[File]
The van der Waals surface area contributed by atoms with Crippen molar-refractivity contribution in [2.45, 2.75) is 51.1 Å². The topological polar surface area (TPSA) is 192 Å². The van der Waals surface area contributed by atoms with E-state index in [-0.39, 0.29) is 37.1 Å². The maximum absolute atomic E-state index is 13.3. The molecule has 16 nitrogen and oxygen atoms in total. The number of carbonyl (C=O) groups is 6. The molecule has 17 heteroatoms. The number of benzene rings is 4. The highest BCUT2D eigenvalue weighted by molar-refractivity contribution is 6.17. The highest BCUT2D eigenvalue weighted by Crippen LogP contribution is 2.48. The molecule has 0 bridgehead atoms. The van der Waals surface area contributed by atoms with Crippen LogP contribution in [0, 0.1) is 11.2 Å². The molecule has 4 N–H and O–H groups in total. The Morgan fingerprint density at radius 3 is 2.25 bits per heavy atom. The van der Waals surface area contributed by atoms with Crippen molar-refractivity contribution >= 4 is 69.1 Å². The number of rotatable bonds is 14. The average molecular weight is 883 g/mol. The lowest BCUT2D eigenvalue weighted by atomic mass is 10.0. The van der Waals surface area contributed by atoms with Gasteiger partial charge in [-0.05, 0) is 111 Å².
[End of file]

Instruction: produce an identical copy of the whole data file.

The van der Waals surface area contributed by atoms with Crippen molar-refractivity contribution in [2.45, 2.75) is 51.1 Å². The topological polar surface area (TPSA) is 192 Å². The van der Waals surface area contributed by atoms with E-state index in [-0.39, 0.29) is 37.1 Å². The maximum absolute atomic E-state index is 13.3. The molecule has 16 nitrogen and oxygen atoms in total. The number of carbonyl (C=O) groups is 6. The molecule has 17 heteroatoms. The number of benzene rings is 4. The highest BCUT2D eigenvalue weighted by molar-refractivity contribution is 6.17. The highest BCUT2D eigenvalue weighted by Crippen LogP contribution is 2.48. The molecule has 0 bridgehead atoms. The van der Waals surface area contributed by atoms with Crippen LogP contribution in [0, 0.1) is 11.2 Å². The molecule has 4 N–H and O–H groups in total. The Morgan fingerprint density at radius 3 is 2.25 bits per heavy atom. The van der Waals surface area contributed by atoms with Crippen molar-refractivity contribution >= 4 is 69.1 Å². The number of rotatable bonds is 14. The average molecular weight is 883 g/mol. The lowest BCUT2D eigenvalue weighted by atomic mass is 10.0. The van der Waals surface area contributed by atoms with Gasteiger partial charge in [-0.05, 0) is 111 Å².